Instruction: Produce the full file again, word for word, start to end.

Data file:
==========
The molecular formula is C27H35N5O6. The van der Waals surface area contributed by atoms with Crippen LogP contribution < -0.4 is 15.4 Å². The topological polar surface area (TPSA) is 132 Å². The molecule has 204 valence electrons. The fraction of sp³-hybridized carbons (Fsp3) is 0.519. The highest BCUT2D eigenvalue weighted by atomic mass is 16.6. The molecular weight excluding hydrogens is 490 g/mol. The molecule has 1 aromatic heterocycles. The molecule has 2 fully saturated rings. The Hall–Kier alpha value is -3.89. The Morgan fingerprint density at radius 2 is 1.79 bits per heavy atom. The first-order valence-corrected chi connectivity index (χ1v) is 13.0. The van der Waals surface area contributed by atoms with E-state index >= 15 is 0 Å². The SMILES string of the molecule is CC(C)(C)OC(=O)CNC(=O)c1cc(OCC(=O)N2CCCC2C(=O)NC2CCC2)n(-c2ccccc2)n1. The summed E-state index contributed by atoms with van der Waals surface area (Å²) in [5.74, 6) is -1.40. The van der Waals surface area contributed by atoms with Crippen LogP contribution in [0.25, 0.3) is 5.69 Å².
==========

The molecular formula is C27H35N5O6. The van der Waals surface area contributed by atoms with Crippen LogP contribution < -0.4 is 15.4 Å². The topological polar surface area (TPSA) is 132 Å². The molecule has 204 valence electrons. The fraction of sp³-hybridized carbons (Fsp3) is 0.519. The highest BCUT2D eigenvalue weighted by atomic mass is 16.6. The molecular weight excluding hydrogens is 490 g/mol. The molecule has 1 aromatic heterocycles. The molecule has 2 fully saturated rings. The Hall–Kier alpha value is -3.89. The Morgan fingerprint density at radius 2 is 1.79 bits per heavy atom. The first-order valence-corrected chi connectivity index (χ1v) is 13.0. The van der Waals surface area contributed by atoms with E-state index >= 15 is 0 Å². The SMILES string of the molecule is CC(C)(C)OC(=O)CNC(=O)c1cc(OCC(=O)N2CCCC2C(=O)NC2CCC2)n(-c2ccccc2)n1. The summed E-state index contributed by atoms with van der Waals surface area (Å²) in [5.74, 6) is -1.40. The van der Waals surface area contributed by atoms with Crippen LogP contribution in [0.25, 0.3) is 5.69 Å².